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These Hand-Drawn Maps Helped Create ‘Choose Your Own Adventure’ Books

Author Jay Leibold shares the branching maps he created while writing his first CYOA stories.

When writing <em>Grand Canyon Odyssey</em>, Leibold drew a map of the canyon and river, to keep track of his protagonist's progress down the canyon. The map of the various storylines is below.
When writing Grand Canyon Odyssey, Leibold drew a map of the canyon and river, to keep track of his protagonist's progress down the canyon. The map of the various storylines is below. Jay Leibold

When Jay Leibold started writing Choose Your Own Adventure books in the 1980s, no one told him exactly how to create a branching story with a passel of different endings. “It was a seat-of-the-pants, use-your-intuition kind of thing,” he says.

As the story developed, dividing along different branches, Leibold would map its shape on 8 1/2-by-11-inch pages. One page, two pages, then a branching choice. “There was lots of erasing, crossing out, trying again,” he says. As the story grew and the first half became more settled, though, a standard, letter-sized piece of paper wasn’t large enough to hold the whole map of the story. Eventually, he had to tape two large pieces of paper board together in order to hold it.

After reading Atlas Obscura’s story about maps that reveal the hidden structure of Choose Your Own Adventure stories created by the publisher ChooseCo, Leibold sent us images of the original, hand-drawn maps he used to create some of his CYOA books. Here’s the final map of Sabotage, the first book Leibold contributed to the series:

Leibold's map for <em>Sabotage</em>, another Choose Your Own Adventure story.
Leibold’s map for Sabotage, another Choose Your Own Adventure story. Jay Leibold

Sabotage had 39 possible endings.* “It was so challenging, and it really did feel pretty great to have it finished and take it in all at once, on one chart,” he says.

Leibold would eventually write 15 Choose Your Own Adventure books, and each time he developed a better feel for how to shape the story, he says. Each branch, for instance, could not divide into many choices. Some had to come to an end relatively quickly. “We had the idea that there should be a choice on nearly every page,” says Leibold. “It was never dictated but I think that’s the feeling we all had.”

A view of the back of Leibold's <em>Sabotage</em> map.
A view of the back of Leibold’s Sabotage map. Jay Leibold

Building in so many choices to the story meant enough action had to be condensed in between each branching point. One challenge was telling enough story in between each branching point that the next choice still felt meaningful; another was building enough material into each storyline so that each different ending felt satisfying. “Part of the game for me was for the reader to find the story lines that went on the longest,” he says.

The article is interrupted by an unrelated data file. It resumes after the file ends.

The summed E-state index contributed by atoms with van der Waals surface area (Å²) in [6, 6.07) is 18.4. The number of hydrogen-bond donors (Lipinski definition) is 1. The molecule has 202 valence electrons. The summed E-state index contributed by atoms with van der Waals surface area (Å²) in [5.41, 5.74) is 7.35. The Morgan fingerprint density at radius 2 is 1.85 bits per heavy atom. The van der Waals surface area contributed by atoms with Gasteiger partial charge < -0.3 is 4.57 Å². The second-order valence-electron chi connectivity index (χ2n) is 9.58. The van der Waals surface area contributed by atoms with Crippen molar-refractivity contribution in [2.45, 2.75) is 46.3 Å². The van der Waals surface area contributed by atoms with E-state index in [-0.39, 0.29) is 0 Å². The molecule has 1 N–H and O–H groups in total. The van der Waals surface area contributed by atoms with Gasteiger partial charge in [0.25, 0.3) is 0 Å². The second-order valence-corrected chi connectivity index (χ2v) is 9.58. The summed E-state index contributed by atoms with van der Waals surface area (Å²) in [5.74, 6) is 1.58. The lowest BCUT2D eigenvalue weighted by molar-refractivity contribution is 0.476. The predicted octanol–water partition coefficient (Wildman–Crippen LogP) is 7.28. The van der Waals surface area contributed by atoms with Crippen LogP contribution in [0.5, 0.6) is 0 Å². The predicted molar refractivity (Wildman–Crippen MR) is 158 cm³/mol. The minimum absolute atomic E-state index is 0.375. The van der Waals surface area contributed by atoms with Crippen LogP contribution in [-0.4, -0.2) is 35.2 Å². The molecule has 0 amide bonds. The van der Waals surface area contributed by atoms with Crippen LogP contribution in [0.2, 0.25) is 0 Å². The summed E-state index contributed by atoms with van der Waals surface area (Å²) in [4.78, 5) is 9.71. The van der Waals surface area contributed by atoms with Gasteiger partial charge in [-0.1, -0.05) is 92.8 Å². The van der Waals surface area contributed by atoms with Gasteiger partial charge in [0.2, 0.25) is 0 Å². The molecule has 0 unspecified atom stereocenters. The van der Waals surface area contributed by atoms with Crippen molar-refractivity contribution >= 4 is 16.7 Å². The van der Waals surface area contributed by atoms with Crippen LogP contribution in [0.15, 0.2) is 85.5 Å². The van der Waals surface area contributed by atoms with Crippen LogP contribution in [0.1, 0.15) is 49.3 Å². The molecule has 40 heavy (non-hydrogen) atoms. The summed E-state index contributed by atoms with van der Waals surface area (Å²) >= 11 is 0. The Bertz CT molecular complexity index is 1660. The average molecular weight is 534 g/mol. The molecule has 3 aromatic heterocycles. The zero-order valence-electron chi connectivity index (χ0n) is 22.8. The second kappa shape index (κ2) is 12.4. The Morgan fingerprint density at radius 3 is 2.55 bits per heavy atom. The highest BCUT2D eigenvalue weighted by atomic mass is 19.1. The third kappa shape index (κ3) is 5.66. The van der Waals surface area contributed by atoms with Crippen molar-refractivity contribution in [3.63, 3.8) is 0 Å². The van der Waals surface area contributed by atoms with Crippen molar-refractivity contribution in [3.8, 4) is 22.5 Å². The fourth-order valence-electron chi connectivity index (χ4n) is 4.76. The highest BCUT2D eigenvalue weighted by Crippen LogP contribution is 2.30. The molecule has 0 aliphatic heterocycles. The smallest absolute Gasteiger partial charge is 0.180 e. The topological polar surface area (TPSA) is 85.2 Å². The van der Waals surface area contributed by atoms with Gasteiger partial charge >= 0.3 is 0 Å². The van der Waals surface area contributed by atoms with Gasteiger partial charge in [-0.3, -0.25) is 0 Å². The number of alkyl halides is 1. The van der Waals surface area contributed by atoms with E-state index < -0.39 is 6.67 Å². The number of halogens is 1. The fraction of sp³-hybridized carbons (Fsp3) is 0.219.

One way to make story lines last longer was to allow some of them to loop back to an earlier moment in the book. The challenge, though, was making what came next consistent with both paths that led there. Leibold also experimented with stories with fewer choices. One of his books, Surf Monkeys, has the fewest endings of any book in the series. Even when a story had a certain linear progression built into it, though, say when a plot revolved around a journey, it was possible to branch off in many directions. For the book Grand Canyon Odyssey, Leibold created stories that brought in geology, dinosaurs, and Native America tribes, and he found it helpful to map both the geography of the trip through the canyon (top image) and the structure of the story (below).

Leibold's hand-drawn map for the Choose Your Own Adventure story <em>Grand Canyon Odyssey</em>.
Leibold’s hand-drawn map for the Choose Your Own Adventure story Grand Canyon Odyssey. Jay Leibold

Having fewer choices, he says, “put pressure on the choices to feel really meaningful. When you’re doing a choice every page or two, sometimes you just scramble—you have to come up with some kind of choice. Not that much has happened. Sometimes the choices were more mundane or seemingly trivial, even though they might lead to very different consequences.” With fewer choices, each one could be a bigger, more weighty decision.

“Maybe the best way to describe writing these books is that it’s a real juggling act,” says Leibold. “You’re juggling storylines and possibilities. The number of pages and space. The choices and branches and how do they balance out. It’s like three different dimensions of things that you’re juggling. It requires a certain flexibility of mind.” Having a map to keep the whole picture in one place helps all those pieces stay in the air, tumbling and flying into graceful, shifting stories.

*Correction: This post previously said Sabotage had 30 endings, when in fact it has 39!